Cathay Pacific and its wholly-owned subsidiary Dragonair offer a range of connecting opportunities across Asia, and in particular, mainland China, where Dragonair is the largest foreign carrier. Air Seychelles is also interested in connecting services to Japan, whose population is not only adventurous-minded (unlike Hong Kongers, who can be reticent – in part because of the government's nannying) but also always looking for a new destination. It would have been unlikely for Air Seychelles to serve Japan on its own. The discussions build on the limited partnership Air Seychelles had with Cathay Pacific when Air Seychelles served Singapore, but flight times did not sync, limiting opportunities for Air Seychelles and Cathay to see much transfer of traffic.
Cathay does not serve the Seychelles, so Air Seychelles reckons it can provide transfer traffic to Cathay that does not compete with Cathay's own services. Plus Air Seychelles believes Cathay can use the Seychelles as another destination for it, and its holiday division, to sell. The Maldives, competing somewhat with the Seychelles, has attracted scores of Chinese visitors looking for an escape from their typically heavily polluted and monolithic cities.
A carrier, Mega Maldives, was even formed to cater to the Chinese market; it operates charters from the Maldives to a number of mainland cities as well as Hong Kong. Singapore Airlines – a staunch competitor of Cathay – has done exceptionally well cleaning up demand by routing traffic from its wide China network to the Maldives via its Singapore Changi hub. SIA's 13 weekly A330 services have made it the fourth largest carrier in the Maldives based on seats and the second largest based on ASKs. Cathay has casually spoken of interest to enter the Maldives to capture traffic SIA is getting, but these services have not eventuated at the legacy carrier.
Air Seychelles envisions the partnership with Cathay deepening to cover Abu Dhabi-Hong Kong sectors. Air Seychelles will operate three times a week, on different days from Cathay's three weekly services to Abu Dhabi (two direct, one via Riyadh). From Abu Dhabi, Cathay could transfer passengers to the Seychelles on Air Seychelles or potentially Etihad too. But schedules will need changing, as flights from Abu Dhabi to Male depart at 08:25 and 09:00, but Cathay arrives in Abu Dhabi at 21:25 and 01:15, which create long layovers. On the return, Cathay departs Abu Dhabi at 02:25 twice a week and 22:35 once a week, which bodes well for the 20:10, 01:00 and 01:10 arrival times into Abu Dhabi from the Seychelles. Air Seychelles and Etihad may need to look at offering flights during different banks while Cathay would need to consider its timings – perhaps seemingly simple but a big step for a carrier that is highly independent.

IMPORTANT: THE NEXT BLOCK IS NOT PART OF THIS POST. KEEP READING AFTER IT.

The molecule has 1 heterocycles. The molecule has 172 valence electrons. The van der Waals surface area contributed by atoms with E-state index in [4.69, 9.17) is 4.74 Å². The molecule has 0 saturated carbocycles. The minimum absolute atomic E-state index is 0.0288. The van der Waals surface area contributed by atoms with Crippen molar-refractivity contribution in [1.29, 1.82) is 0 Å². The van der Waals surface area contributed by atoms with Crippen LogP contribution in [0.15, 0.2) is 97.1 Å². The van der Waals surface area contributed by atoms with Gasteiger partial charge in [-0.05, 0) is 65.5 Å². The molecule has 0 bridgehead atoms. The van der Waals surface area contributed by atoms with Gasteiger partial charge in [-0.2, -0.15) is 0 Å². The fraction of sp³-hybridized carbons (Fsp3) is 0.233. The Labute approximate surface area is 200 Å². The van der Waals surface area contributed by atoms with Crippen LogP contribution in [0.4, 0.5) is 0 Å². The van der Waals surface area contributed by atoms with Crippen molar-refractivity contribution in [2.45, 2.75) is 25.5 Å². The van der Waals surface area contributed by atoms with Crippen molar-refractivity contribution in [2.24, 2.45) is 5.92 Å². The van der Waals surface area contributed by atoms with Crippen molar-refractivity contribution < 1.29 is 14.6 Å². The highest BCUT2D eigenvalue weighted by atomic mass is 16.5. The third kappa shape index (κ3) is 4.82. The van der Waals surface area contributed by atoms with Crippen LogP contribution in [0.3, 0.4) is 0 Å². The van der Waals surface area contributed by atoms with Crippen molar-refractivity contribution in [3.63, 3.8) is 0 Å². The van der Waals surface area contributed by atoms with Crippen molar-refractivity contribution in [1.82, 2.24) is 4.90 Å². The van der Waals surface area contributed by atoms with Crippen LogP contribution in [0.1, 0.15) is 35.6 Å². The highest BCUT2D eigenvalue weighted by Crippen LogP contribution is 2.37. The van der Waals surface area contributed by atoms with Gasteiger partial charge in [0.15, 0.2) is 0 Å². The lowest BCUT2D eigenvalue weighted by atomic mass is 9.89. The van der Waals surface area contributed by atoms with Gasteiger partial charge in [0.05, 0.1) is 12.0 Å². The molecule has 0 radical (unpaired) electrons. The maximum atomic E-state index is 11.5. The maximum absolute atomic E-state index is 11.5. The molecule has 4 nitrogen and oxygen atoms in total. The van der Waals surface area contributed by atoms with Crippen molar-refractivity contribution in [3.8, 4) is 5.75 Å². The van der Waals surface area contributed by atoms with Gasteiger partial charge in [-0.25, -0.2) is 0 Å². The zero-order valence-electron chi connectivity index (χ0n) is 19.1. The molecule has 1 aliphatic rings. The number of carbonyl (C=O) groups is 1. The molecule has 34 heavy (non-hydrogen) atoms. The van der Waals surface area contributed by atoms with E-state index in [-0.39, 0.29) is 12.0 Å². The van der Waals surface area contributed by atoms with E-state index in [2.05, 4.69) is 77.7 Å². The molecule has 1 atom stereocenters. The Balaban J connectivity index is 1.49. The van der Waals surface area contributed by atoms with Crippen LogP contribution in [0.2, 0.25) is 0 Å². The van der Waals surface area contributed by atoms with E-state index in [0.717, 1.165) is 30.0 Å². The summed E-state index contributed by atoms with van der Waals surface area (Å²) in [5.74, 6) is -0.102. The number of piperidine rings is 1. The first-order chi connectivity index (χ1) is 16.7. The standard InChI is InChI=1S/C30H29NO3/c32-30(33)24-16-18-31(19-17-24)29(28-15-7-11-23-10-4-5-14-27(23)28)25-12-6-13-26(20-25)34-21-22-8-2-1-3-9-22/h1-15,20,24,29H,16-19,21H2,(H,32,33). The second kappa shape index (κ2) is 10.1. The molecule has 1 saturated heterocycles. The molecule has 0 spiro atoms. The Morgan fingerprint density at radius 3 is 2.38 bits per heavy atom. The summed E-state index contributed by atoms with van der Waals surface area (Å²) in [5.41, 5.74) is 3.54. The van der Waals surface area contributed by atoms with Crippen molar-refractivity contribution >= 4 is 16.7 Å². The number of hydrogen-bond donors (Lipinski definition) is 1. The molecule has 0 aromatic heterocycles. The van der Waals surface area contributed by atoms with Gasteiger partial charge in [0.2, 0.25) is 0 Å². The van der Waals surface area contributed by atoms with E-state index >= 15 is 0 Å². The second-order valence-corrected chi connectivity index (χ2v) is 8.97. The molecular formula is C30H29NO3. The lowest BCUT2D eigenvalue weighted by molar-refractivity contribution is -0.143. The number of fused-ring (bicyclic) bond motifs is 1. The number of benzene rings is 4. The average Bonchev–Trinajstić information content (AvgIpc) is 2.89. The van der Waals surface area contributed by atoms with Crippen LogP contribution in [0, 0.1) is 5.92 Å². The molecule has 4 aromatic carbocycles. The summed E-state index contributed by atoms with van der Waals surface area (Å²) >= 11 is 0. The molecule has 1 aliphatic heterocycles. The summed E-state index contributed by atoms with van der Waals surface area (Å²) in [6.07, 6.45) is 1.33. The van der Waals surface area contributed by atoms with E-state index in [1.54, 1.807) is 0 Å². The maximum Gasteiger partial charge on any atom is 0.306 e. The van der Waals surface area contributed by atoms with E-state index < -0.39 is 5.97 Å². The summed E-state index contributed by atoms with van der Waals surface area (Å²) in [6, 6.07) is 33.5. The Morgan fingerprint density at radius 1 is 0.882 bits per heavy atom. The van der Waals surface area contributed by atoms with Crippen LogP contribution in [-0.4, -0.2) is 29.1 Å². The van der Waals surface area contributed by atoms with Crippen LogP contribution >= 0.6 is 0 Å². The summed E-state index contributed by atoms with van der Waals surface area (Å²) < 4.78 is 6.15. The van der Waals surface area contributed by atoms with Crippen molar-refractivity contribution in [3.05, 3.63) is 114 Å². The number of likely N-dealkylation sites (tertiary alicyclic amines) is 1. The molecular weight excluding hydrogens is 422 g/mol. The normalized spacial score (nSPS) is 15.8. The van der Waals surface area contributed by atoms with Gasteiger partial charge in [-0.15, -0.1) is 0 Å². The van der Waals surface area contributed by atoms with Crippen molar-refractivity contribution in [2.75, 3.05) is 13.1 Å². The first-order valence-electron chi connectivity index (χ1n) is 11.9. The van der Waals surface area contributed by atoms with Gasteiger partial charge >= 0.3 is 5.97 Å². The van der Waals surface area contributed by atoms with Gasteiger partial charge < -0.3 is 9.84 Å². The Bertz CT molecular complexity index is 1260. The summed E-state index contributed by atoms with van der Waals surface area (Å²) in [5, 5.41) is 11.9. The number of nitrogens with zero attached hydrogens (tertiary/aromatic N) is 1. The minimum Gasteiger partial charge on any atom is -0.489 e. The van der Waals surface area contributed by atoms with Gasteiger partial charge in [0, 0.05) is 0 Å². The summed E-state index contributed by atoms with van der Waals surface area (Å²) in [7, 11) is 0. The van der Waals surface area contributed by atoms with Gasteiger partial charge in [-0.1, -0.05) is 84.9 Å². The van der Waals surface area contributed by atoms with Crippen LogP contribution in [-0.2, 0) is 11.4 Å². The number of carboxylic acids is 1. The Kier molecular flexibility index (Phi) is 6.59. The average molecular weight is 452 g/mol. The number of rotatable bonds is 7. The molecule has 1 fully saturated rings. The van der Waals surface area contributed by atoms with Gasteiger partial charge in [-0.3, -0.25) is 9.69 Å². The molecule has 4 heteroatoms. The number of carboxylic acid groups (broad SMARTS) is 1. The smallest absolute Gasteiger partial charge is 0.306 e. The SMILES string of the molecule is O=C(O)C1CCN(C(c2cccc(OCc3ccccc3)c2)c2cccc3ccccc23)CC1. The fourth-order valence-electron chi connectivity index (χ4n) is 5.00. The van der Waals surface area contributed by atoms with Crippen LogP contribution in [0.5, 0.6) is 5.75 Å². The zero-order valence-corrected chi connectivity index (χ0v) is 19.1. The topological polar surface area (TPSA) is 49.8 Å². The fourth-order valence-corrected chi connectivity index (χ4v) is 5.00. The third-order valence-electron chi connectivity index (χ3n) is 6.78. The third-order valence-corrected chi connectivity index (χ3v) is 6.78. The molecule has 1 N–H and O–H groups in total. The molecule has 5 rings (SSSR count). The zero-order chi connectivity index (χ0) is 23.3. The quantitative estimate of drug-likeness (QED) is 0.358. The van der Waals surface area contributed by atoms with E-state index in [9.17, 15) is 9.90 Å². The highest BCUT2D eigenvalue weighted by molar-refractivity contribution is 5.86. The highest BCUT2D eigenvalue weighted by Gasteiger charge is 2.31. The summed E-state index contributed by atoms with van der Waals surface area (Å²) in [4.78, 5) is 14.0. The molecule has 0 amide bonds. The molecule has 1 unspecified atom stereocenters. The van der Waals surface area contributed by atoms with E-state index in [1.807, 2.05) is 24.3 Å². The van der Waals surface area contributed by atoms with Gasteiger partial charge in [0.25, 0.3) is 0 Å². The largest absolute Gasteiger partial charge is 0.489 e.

That is long-term, but the possible corollary to a more strategic position from Cathay in Abu Dhabi and with a carrier part-owned by Etihad is for Cathay and Etihad to partner. Etihad would see much to gain, although it would need to finely balance its existing relationships with mainland Chinese carriers China Eastern and Hainan Airlines – but those are embryonic, and while there are potentially large synergies to be realised, which the Chinese carriers realise, they have a long list of strategic initiatives. But they do have the ability to offer direct codeshares; owing to China's general prohibition on third-country codeshares, Etihad would be unable to code on Cathay and Dragonair services into the mainland.
There is still opportunity for Cathay to steal the Chinese thunder, but Cathay is deeply conservative. Cathay could consider starting small by consolidating its presence in the Middle East; Bahrain, Jeddah and Riyadh are served via intermediary points and could be more efficiently served by working with Etihad in Abu Dhabi. Cathay has seen the world change around it as Emirates and Qatar enter, Emirates work with Cathay's oneworld peer but competitor Qantas while Qatar joins oneworld. The question is if, or when, Cathay will join European peers (sans Lufthansa) in breaking out of its legacy shell and forming its own strategic partnerships.
See related article: Etihad-China Eastern codeshare starts small but with enormous potential